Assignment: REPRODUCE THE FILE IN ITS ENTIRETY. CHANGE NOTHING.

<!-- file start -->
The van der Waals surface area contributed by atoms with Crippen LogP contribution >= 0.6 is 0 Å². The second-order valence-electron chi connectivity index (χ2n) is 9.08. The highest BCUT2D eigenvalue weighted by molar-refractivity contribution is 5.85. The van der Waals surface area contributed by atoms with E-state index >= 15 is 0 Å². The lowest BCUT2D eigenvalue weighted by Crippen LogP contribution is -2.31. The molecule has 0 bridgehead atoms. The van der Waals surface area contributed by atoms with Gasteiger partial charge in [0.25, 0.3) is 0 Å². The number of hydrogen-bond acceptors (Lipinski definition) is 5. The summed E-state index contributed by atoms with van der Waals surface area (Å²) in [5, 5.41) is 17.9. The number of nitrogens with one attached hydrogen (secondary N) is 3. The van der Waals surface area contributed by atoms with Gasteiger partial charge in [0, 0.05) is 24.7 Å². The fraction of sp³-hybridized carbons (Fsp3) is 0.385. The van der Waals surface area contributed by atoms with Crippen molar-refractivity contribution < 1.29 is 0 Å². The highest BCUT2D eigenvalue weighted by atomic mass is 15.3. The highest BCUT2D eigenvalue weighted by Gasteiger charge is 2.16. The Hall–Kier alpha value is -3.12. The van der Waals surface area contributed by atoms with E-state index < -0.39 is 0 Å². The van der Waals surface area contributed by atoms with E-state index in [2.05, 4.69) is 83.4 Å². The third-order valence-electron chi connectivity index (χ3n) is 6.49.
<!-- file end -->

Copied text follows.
The van der Waals surface area contributed by atoms with Crippen LogP contribution >= 0.6 is 0 Å². The second-order valence-electron chi connectivity index (χ2n) is 9.08. The highest BCUT2D eigenvalue weighted by molar-refractivity contribution is 5.85. The van der Waals surface area contributed by atoms with E-state index >= 15 is 0 Å². The lowest BCUT2D eigenvalue weighted by Crippen LogP contribution is -2.31. The molecule has 0 bridgehead atoms. The van der Waals surface area contributed by atoms with Gasteiger partial charge in [0.25, 0.3) is 0 Å². The number of hydrogen-bond acceptors (Lipinski definition) is 5. The summed E-state index contributed by atoms with van der Waals surface area (Å²) in [5, 5.41) is 17.9. The number of nitrogens with one attached hydrogen (secondary N) is 3. The van der Waals surface area contributed by atoms with Gasteiger partial charge in [0, 0.05) is 24.7 Å². The fraction of sp³-hybridized carbons (Fsp3) is 0.385. The van der Waals surface area contributed by atoms with Crippen molar-refractivity contribution < 1.29 is 0 Å². The highest BCUT2D eigenvalue weighted by atomic mass is 15.3. The highest BCUT2D eigenvalue weighted by Gasteiger charge is 2.16. The Hall–Kier alpha value is -3.12. The van der Waals surface area contributed by atoms with E-state index < -0.39 is 0 Å². The van der Waals surface area contributed by atoms with E-state index in [2.05, 4.69) is 83.4 Å². The third-order valence-electron chi connectivity index (χ3n) is 6.49.